Discover the Path to a Certified Nurse-Midwife Career

What is a certified nurse-midwife?

If you’re considering a career in women’s health, becoming a nurse-midwife can be a rewarding experience.

Nurse-midwives are advocates for women. They provide a unique level of care, including reproductive health and support during pregnancy and childbirth, as well as postnatal care. The full range of services provided by a certified nurse-midwife (CNM), includes primary care; gynecologic and family planning services; preconception care; care during pregnancy, childbirth and the postpartum period; and care of newborns.

Among the areas nurse-midwives focus on in their model of care are health, wellness and prevention, minimal interventions and personalized care.

In addition to providing physical examinations and prescribing medications, nurse-midwives admit, manage and discharge patients, interpret laboratory and diagnostic tests, and issue medical devices.

Being a nurse-midwife means serving your community through health promotion, disease prevention and wellness education. CNMs work in a variety of care settings, including ambulatory care clinics, physician offices, community and public health systems, homes, hospitals and birth centers. Patients are cared for at a range of life stages, from adolescence to menopause and beyond.

Nurse-midwives often provide health counseling, according to the Midwives Alliance of North America. Their work also involves antenatal education, ensuring expectant parents are well-prepared for the challenges of pregnancy, childbirth and parenthood. New parents also have access to breastfeeding support and education through their nurse-midwives.

Healthy job outlook

The good news? Certified nurse-midwives are in demand.

The U.S. Bureau of Labor Statistics estimates along with nurse anesthetists and nurse practitioners, employment opportunities for nurse-midwives are projected to grow 26% from 2018 to 2028, much faster than the average for all occupations. U.S. News & World Report ranks nurse-midwife at No. 82 among its 100 best jobs in the U.S. and No. 23 in best healthcare jobs.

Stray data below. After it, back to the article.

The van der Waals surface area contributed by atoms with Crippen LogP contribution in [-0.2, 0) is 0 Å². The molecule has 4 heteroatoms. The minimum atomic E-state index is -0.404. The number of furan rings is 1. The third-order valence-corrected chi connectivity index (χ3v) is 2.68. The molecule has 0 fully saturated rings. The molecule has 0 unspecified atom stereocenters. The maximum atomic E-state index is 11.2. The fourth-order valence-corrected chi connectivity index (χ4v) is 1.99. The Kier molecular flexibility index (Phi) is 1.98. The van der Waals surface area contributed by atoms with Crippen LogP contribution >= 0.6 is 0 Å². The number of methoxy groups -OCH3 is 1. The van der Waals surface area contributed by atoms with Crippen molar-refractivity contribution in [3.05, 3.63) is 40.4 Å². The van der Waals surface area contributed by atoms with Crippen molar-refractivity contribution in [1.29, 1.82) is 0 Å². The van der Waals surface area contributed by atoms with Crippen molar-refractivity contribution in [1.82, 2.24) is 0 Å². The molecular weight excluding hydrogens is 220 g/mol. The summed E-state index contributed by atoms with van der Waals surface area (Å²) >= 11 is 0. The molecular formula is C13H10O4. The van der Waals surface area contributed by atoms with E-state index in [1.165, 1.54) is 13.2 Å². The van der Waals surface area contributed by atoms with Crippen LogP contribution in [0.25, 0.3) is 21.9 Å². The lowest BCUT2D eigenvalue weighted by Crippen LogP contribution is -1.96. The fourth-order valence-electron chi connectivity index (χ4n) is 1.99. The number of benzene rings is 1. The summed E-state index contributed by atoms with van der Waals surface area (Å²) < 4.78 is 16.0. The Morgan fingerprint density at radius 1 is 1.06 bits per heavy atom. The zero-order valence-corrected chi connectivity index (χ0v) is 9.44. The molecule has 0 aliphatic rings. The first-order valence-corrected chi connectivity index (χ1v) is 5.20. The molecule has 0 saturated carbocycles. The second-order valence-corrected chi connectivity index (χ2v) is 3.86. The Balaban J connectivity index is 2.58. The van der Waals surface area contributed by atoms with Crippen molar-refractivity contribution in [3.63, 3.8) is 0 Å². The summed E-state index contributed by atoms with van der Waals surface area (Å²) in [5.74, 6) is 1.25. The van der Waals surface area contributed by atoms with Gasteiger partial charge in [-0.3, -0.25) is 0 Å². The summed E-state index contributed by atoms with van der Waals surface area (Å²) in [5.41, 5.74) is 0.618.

With a maternity healthcare provider shortage, according to the American College of Nurse-Midwives’ Midwifery Education Trends Report 2019, nurse-midwives can play a powerful role in addressing the maternity care shortage in the U.S.

“The American College of Obstetricians and Gynecologists puts the current shortage of OB-GYNs at 6,000 to 9,000 (nationwide), a number that is expecting to balloon to 22,000 by 2050,” the report states. “The maternal healthcare provider shortage is not going to impact just rural areas, but also major cities in the U.S.”

Where are CNMs needed most?

There are an estimated 6,250 CNMs in the U.S., earning an average salary of $106,910.

Where can nurse-midwives earn the most money and find a wide range of opportunities? CNMs earn the most in California, with an average hourly wage of $67.30 and an annual salary of $139,990. Other states listed by the BLS with the highest published employment, location quotient wages include:

  • New York: $52.96 hourly, $110,150 annually
  • Georgia: $52.71 hourly, $109,640 annually
  • Pennsylvania, $46.50 hourly, $96,710 annually
  • Florida: $42.34 hourly, $88,060 annually

Getting started

Pursuing your nurse-midwife career begins with earning a master’s degree in nursing and meeting certain requirements. These can include one year or more of work in a labor and delivery unit as an RN, a current RN license and a satisfactory Graduate Record Examination score.

Nurse-midwifery requires a BSN from an accredited institution, followed by a master’s degree in midwifery.

Certified nurse midwives are certified by the American College of Nurse-Midwives. A variety of programs exist to help you meet this goal, including RN to MSN, a bridge program that is a fast track to an MSN degree for nurses who hold an associate degree in nursing.

Direct-entry programs allow the possibility for students with a bachelor’s degree in a non-nursing field to earn an MSN. And MSN programs for nurses who already hold a BSN offer classes on advanced practice nursing, antenatal and postpartum care and other women’s health topics. Finally, doctoral programs are an option for CNMs wanting to advance their careers and achieve leadership roles. Many programs offer the flexibility of online courses.

Tuition reimbursement and signing bonuses are becoming a common perk that hospitals and health systems offer as part of recruitment efforts, so look for jobs that will support you advancing your degree.

How much does it cost?

Average cost of nurse-midwife programs is about $500 per credit, with between 30 and 80 credits needed to become a CNM. A cost example for one university is $34,240 for an MSN, $43,335 for an MSN and DNP and $9,095 for a companion DNP. Depending on your needs, bridge programs can sometimes be a more affordable and faster way to becoming a nurse-midwife.

A variety of scholarships are available for nurse-midwife programs, including several from the ACNM. Scholarships also are available from the U.S. Department of Health and Human Services and other agencies.

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